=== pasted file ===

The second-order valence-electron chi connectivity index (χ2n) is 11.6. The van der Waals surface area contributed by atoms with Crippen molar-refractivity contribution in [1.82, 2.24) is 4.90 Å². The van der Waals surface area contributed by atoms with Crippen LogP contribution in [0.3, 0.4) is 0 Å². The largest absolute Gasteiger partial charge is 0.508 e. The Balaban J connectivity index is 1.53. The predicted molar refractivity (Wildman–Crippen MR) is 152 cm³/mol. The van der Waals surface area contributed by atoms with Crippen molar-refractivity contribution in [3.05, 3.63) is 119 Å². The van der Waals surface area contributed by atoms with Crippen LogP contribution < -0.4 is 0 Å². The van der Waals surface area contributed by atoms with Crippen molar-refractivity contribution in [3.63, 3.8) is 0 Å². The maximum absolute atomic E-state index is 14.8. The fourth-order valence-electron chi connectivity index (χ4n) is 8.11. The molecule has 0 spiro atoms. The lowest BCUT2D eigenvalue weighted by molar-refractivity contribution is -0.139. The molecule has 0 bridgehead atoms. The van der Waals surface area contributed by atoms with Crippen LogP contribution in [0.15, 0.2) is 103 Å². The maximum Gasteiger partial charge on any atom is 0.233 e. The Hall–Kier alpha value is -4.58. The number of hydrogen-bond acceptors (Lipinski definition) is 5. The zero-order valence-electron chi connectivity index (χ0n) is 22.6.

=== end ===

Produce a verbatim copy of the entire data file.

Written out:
The second-order valence-electron chi connectivity index (χ2n) is 11.6. The van der Waals surface area contributed by atoms with Crippen molar-refractivity contribution in [1.82, 2.24) is 4.90 Å². The van der Waals surface area contributed by atoms with Crippen LogP contribution in [0.3, 0.4) is 0 Å². The largest absolute Gasteiger partial charge is 0.508 e. The Balaban J connectivity index is 1.53. The predicted molar refractivity (Wildman–Crippen MR) is 152 cm³/mol. The van der Waals surface area contributed by atoms with Crippen molar-refractivity contribution in [3.05, 3.63) is 119 Å². The van der Waals surface area contributed by atoms with Crippen LogP contribution < -0.4 is 0 Å². The van der Waals surface area contributed by atoms with Crippen molar-refractivity contribution in [3.63, 3.8) is 0 Å². The maximum absolute atomic E-state index is 14.8. The fourth-order valence-electron chi connectivity index (χ4n) is 8.11. The molecule has 0 spiro atoms. The lowest BCUT2D eigenvalue weighted by molar-refractivity contribution is -0.139. The molecule has 0 bridgehead atoms. The van der Waals surface area contributed by atoms with Crippen LogP contribution in [0.15, 0.2) is 103 Å². The maximum Gasteiger partial charge on any atom is 0.233 e. The Hall–Kier alpha value is -4.58. The number of hydrogen-bond acceptors (Lipinski definition) is 5. The zero-order valence-electron chi connectivity index (χ0n) is 22.6.